6 Ways To Take Your Business From Big To Bigger In 2017

Debbie Sterling never pictured herself a social entrepreneur.

Yet, her company GoldieBlox has sold over 1 million apps and 1 million toys, empowering a generation of young girls to pursue engineering and technology careers in the process. What follows are 6 lessons the Shopify Build-A-Bigger Business mentor shared with me.

Looking to take your business from big to bigger this year? Read on.

1. Do Your Homework
You don't disrupt gender stereotypes and entire toy store aisles on a whim. In Debbie's case, she spent 9 months researching her idea before taking it to market.

"I read every article on gender differences, children's play patterns, male and female brains.. I even reached out to neuroscientists at Harvard and elsewhere about the role of play in brain development." She even begged friends to babysit their kids.

If that's not market research, I don't what it is.

2. Not Everybody Has To "Get" It
Armed with months of research and a prototype she was confident in, Debbie took to the New York Toy Fair. But her enthusiasm wasn't enough to convince mainstream toy buyers.

"Construction toys for girls don't sell" they all said. So a friend encouraged her to take her idea to a small, social entrepreneurship conference instead.

She was hesitant, but went anyway. "Even though the toy fair people didn't get it, that didn't mean it wasn't a valid idea" she said.

"The moment I became an entrepreneur is the moment I got up [on that stage at the conference] and spoke in front of those hundred people. I put myself out there and welcomed people to join my mission instead of just doing it alone."

After her presentation, she was met with a standing ovation and a "line around the block" of people eager to join her cause.

3. Do It For A Good Cause
Encouraged to go the crowd-funding route by conference attendees, Debbie took her idea to Kickstarter. But she didn't want to rely on hope as a strategy. So she started asking.

Problem is, most people feel weird asking other people for money. Not Debbie. She didn't have any qualms about the requests. "I would say 'Hey, I want to give little girls an advantage. An advantage I never had' and, because of that, I didn't feel weird asking."

Prior to starting her outreach campaign, she built up a database of everyone she knew -and people she wanted to know- in an organized effort to get in front of many of them as possible.

The purpose was "to get feedback, to get them to share it or get them to give" she said.

4. Create A "Playbook For Sharing"
Being able to quickly scale has played a large role in her success.

Debbie attributes this ability replicate virality across several mediums (toys, videos, apps and more) by making it as easy as possible for other people to share in the excitement. "We write up sample Tweets, Facebook posts, content.. we give people a playbook for sharing."

"We recently launched a coding app with the intention of getting girls interested in coding. Part of that strategy was figuring out what the hook or angle was.. sound bites that get people interested. Well, a lot of the design was around cupcakes. We're hiding coding in the cupcakes. We made it educational, but we made it so much fun that they didn't even know."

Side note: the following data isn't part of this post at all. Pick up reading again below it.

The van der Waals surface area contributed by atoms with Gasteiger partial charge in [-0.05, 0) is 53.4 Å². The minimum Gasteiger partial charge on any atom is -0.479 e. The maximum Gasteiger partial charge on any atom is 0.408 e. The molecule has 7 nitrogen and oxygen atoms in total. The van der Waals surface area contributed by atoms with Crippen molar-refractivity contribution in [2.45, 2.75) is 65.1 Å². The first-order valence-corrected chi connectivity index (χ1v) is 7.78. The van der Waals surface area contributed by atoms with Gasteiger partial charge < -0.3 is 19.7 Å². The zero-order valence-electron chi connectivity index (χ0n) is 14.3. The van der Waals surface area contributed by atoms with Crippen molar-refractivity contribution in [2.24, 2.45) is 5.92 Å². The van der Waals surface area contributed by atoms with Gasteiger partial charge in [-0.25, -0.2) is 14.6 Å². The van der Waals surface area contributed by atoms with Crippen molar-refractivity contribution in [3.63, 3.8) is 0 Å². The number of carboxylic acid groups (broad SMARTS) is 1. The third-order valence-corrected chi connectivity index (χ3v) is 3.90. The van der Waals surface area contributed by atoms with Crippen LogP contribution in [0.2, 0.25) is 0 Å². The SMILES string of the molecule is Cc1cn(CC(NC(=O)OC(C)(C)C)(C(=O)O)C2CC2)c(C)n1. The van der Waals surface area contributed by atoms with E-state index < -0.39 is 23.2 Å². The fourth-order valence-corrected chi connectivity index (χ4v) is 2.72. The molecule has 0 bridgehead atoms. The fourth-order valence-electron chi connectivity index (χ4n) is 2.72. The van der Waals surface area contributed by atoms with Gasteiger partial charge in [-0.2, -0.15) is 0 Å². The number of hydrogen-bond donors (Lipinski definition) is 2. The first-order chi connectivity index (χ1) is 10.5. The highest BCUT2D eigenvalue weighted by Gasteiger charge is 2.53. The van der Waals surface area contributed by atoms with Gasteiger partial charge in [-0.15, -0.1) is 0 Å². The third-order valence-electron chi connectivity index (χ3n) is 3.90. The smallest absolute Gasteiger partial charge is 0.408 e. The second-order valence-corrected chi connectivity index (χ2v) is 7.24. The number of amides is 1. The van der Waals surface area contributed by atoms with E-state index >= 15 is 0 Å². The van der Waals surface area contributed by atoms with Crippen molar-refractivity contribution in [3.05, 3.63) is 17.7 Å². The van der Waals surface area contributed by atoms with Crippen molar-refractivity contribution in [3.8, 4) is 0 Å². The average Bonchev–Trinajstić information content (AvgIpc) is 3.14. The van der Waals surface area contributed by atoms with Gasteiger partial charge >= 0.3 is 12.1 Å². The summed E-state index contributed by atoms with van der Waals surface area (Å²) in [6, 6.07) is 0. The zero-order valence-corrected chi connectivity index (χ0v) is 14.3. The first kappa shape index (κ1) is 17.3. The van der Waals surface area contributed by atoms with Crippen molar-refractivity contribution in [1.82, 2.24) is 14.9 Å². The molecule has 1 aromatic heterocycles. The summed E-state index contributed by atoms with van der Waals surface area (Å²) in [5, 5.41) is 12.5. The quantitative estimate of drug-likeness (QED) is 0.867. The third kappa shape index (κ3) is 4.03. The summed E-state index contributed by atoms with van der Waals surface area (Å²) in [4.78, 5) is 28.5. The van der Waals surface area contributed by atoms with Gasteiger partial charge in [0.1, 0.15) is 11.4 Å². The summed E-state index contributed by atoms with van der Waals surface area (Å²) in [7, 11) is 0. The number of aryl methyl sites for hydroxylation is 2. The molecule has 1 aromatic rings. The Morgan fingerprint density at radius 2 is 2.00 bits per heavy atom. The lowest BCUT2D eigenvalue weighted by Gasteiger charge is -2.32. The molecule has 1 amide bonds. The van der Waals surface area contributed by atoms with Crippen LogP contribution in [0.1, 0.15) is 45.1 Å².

For her VIP influencers, she sent them cupcakes on launch day.

She also created a bunch of "social media assets with cupcakes and pictures of kids with cupcakes.. we invited some of our customers and fans to come in with their kids and take pictures with cupcakes. We were able to provide those to the press, along with screenshots, a video that showed the gameplay... we created a lot of great, shareable assets."

5. Pursue Every Possible Advantage
Debbie never narrowed her focus too much though. Every possibility presented an advantage. "We entered every contest we found out about. We entered everything. We had a lot of success, but we were still hustling to get every possible advantage. As an entrepreneur, you have limited resources. So all you can do is hustle and go after everything."

"Most of what you go after, you won't win. But that's exactly why you have to go after as much as you can." It paid off. In 2013 Goldie Blox won the Shopify Build A Business competition. It was a game changer.

6. Don't Think Big, Think Bigger
The mentors shared plenty of wisdom with Debbie. Much of it was a wake up call.

"Roth Eisenberg talked all about company culture. It was something I hadn't even thought about because, at the time I was just trying to fulfill all of our Kickstarter orders!" she joked. "It was really helpful just to even start thinking about that." Daymond John worked with her on developing a licensing strategy and making the brand much bigger than toys.

"The big opportunity would be in building a franchise around the world's first girl engineer character. We didn't just create toys, we created a character that little girls wanted to be like. A character that, one day, could be as big as Barbie or Dora The Explorer. A character that could exist on toys, apps, videos.. That's what building a bigger business is."

Noah Robischon at Fast Company became a really great mentor to Debbie as well. "One of the other challenges of building a bigger business is, maybe you've had some success before, but how do you stay relevant?" The idea of long-term relevance was an eye-opener for her as well.

"The best way to keep innovating is to keep talking to your customers about what they like and what they want to improve. The more you know what they think about the more you can improve your product, the more stories you have to tell. Whether it's a new launch or a new feature. Or maybe it's even an Op-Ed that you write because you've learned so much. There's always new things to talk about if you're always listening for things to improve on."